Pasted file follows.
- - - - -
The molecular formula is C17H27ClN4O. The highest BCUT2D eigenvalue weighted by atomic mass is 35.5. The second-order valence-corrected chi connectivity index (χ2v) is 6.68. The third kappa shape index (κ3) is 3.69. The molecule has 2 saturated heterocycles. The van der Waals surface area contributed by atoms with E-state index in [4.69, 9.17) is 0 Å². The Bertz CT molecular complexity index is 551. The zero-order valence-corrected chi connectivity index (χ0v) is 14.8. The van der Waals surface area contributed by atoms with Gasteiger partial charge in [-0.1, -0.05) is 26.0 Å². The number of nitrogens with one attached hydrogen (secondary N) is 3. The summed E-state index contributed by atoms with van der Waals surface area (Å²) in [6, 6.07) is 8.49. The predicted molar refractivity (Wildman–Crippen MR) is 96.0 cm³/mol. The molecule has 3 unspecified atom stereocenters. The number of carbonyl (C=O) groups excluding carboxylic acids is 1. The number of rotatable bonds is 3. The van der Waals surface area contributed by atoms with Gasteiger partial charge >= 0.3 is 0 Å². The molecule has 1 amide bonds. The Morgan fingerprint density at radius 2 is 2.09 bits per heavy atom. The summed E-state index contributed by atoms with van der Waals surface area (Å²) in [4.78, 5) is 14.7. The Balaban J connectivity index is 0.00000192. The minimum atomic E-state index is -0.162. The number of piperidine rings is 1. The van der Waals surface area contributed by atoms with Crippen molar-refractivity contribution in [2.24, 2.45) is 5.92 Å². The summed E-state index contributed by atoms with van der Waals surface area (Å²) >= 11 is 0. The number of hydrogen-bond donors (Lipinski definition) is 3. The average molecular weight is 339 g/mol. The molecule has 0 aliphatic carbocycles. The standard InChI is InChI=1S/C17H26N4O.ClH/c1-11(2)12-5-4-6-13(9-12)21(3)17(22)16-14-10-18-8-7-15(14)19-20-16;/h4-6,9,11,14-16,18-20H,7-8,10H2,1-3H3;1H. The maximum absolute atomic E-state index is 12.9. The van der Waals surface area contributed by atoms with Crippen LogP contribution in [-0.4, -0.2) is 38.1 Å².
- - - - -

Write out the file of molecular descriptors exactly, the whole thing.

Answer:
The molecular formula is C17H27ClN4O. The highest BCUT2D eigenvalue weighted by atomic mass is 35.5. The second-order valence-corrected chi connectivity index (χ2v) is 6.68. The third kappa shape index (κ3) is 3.69. The molecule has 2 saturated heterocycles. The van der Waals surface area contributed by atoms with E-state index in [4.69, 9.17) is 0 Å². The Bertz CT molecular complexity index is 551. The zero-order valence-corrected chi connectivity index (χ0v) is 14.8. The van der Waals surface area contributed by atoms with Gasteiger partial charge in [-0.1, -0.05) is 26.0 Å². The number of nitrogens with one attached hydrogen (secondary N) is 3. The summed E-state index contributed by atoms with van der Waals surface area (Å²) in [6, 6.07) is 8.49. The predicted molar refractivity (Wildman–Crippen MR) is 96.0 cm³/mol. The molecule has 3 unspecified atom stereocenters. The number of carbonyl (C=O) groups excluding carboxylic acids is 1. The number of rotatable bonds is 3. The van der Waals surface area contributed by atoms with Gasteiger partial charge >= 0.3 is 0 Å². The molecule has 1 amide bonds. The Morgan fingerprint density at radius 2 is 2.09 bits per heavy atom. The summed E-state index contributed by atoms with van der Waals surface area (Å²) in [4.78, 5) is 14.7. The Balaban J connectivity index is 0.00000192. The minimum atomic E-state index is -0.162. The number of piperidine rings is 1. The van der Waals surface area contributed by atoms with Crippen molar-refractivity contribution in [2.24, 2.45) is 5.92 Å². The summed E-state index contributed by atoms with van der Waals surface area (Å²) >= 11 is 0. The number of hydrogen-bond donors (Lipinski definition) is 3. The average molecular weight is 339 g/mol. The molecule has 0 aliphatic carbocycles. The standard InChI is InChI=1S/C17H26N4O.ClH/c1-11(2)12-5-4-6-13(9-12)21(3)17(22)16-14-10-18-8-7-15(14)19-20-16;/h4-6,9,11,14-16,18-20H,7-8,10H2,1-3H3;1H. The maximum absolute atomic E-state index is 12.9. The van der Waals surface area contributed by atoms with Crippen LogP contribution in [-0.4, -0.2) is 38.1 Å².